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Are You Ready for a Family Adventure on Two Wheels?

Three ways to ride, play and eat along Seattle’s Burke-Gilman Trail

Lauren Braden

Published on: April 08, 2024

Family riding a bike on the Burke-Gilman trail
Enjoy the Burke-Gilman trail with the whole family

The greatest charms of Seattle’s quirky neighborhoods are easily missed when you drive through them. But there’s another way to explore the city’s colorful street art, funky industrial ruins and tastiest bakeries, and it’ll get your family exercising under the sun.

Grab a scooter, roller skates, bicycle or stroller and roll your way along one of these scenic stretches of North Seattle’s paved pride and joy — the Burke-Gilman Trail.

From rail to trail

Like many of our region’s best bike paths, the Burke-Gilman is a former railroad bed. Its origins date back to the 1885 founding of the Seattle, Lake Shore and Eastern Railway Company by a small group of visionaries, including the trail’s namesakes, Thomas Burke and Daniel Gilman. Eventually acquired by the Northern Pacific Railroad, this railway carried coal as well as passengers for more than 50 years, but the line was later abandoned, and a new vision emerged for the corridor: a bike and walking path.

By 1978, Seattle had finished the first segment of the Burke-Gilman Trail, from Gas Works Park to Kenmore. Today, the trail comprises 19.8 miles of flat, scenic, paved path — a multi use recreational wonder used by everyone from bike commuters to jam skaters.

Yet, the trail is unfinished. A 1.5-mile “missing link” along the industrial Salmon Bay waterfront forces cyclists onto roads and over old railroad tracks. Some good news: In 2023, the City Council committed to repairing this missing link and completing the trail. For now, avoid this stretch when riding with kids (from the Ballard Locks east to 11th Avenue).

Where to Ride

The Burke-Gilman Trail snakes along the waterfront from Golden Gardens Park on Puget Sound to Matthews Beach on Lake Washington, pulling away from shoreline only to cross through the leafy University of Washington campus. Beyond Seattle’s northern border the trail continues to Bothell, where it connects with the Sammamish River Trail. To experience the trail with kids in tow, keep your outing manageable by choosing a bite-size chunk to explore. We’ve given you three kid-friendly routes here. Each destination starts your ride at a public city park with free parking. Distances given are one way, so double them for a round-trip ride.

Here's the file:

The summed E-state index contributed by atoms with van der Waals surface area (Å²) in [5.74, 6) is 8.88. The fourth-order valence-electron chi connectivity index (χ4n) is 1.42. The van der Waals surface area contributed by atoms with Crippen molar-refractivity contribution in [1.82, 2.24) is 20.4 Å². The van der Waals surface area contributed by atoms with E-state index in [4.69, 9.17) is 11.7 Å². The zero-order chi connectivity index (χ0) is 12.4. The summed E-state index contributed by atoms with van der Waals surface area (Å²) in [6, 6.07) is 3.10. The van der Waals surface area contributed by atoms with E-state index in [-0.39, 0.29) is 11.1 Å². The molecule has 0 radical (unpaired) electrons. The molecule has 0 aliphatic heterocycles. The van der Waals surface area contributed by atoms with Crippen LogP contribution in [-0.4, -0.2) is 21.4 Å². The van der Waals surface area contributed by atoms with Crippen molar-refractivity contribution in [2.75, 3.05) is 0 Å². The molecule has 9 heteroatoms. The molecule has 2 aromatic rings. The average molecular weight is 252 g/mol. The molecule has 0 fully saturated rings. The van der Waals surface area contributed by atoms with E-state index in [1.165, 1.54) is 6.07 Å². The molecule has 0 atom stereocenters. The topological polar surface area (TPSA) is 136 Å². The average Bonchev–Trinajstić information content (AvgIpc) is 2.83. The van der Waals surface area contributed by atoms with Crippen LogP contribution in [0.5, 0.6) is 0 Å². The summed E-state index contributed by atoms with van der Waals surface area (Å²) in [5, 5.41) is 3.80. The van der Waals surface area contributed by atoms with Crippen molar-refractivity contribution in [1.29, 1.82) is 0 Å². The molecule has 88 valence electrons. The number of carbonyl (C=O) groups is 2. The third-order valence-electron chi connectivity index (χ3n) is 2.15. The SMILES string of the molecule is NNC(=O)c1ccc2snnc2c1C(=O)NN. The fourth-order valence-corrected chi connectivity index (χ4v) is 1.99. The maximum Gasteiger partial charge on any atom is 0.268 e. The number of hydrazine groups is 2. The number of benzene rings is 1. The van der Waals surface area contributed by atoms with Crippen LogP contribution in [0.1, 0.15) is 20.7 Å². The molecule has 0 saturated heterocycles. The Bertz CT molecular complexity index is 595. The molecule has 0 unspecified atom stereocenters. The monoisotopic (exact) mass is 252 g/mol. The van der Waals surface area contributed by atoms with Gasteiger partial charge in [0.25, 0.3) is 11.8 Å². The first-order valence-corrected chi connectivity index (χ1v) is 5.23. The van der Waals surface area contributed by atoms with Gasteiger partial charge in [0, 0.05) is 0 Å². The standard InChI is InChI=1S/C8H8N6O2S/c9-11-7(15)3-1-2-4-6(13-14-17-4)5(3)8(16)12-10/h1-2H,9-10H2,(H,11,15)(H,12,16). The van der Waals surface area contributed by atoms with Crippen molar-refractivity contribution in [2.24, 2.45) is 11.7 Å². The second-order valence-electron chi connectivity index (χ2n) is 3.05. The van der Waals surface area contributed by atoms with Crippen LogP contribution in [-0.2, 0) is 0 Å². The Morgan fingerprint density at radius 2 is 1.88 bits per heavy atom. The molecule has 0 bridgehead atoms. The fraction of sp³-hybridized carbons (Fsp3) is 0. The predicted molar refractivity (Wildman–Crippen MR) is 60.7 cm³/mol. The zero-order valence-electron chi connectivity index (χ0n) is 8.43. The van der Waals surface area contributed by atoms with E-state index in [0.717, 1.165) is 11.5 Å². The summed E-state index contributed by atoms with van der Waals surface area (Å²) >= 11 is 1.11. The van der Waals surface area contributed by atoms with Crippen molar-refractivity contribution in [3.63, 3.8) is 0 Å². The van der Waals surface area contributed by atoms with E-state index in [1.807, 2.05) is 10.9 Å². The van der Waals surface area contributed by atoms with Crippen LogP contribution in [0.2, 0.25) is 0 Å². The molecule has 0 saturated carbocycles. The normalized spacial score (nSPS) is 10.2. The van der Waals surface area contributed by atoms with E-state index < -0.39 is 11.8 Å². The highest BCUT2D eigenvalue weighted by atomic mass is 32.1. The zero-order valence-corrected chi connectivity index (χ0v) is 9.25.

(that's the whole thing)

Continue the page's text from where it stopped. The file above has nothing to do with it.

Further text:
Destination: Ballard

The route: Golden Gardens Park to the Ballard Locks (1.7 miles)

This newest stretch of the Burke-Gilman Trail (it begins at the southern border of the park) is also the least crowded, but not necessarily the quietest; bring your young trainspotters here for periodic glimpses of the busy BNSF tracks nearby. Note: The trail crosses over a spur of lightly used train track 1 mile in, so keep your kids beside you and cross safely together. A little farther ahead, you’ll cross Seaview Avenue N.W. at a stoplight before the final approach to the locks.

A boat passes through the Ballard locks along the Burke-Gilman trail
Ballard Locks

Play: The Golden Gardens Park playground has swings, climbable nets and a pirate ship, perfect for young kids to expend some energy if they’ll be in the stroller or bike trailer later. At low tide, a stroll on the sand makes for good beachcombing.

Eat: Look for the giant inflatable ice cream cone and hot dog outside Little Coney at Shilshole Bay, a 1950s-era pit stop. Enjoy your chowder, corn dog or chocolate cone from one of the patio picnic tables, all of which have a water view.

Cool stop: The bustling Hiram M. Chittenden Locks (informally called the Ballard Locks) sits on the west end of the Lake Washington Ship Canal and transports yachts, fishing vessels and even the occasional kayak from saltwater Puget Sound to freshwater Lake Union. Some kids can spend hours watching the boat traffic, while others head straight for the salmon ladder to spot jumping fish. A free museum tells the story of how the locks were completed in 1917 by the Army Corps of Engineers. Adjacent to the locks is the perfect picnic spot, the Carl S. English Jr. Botanical Garden.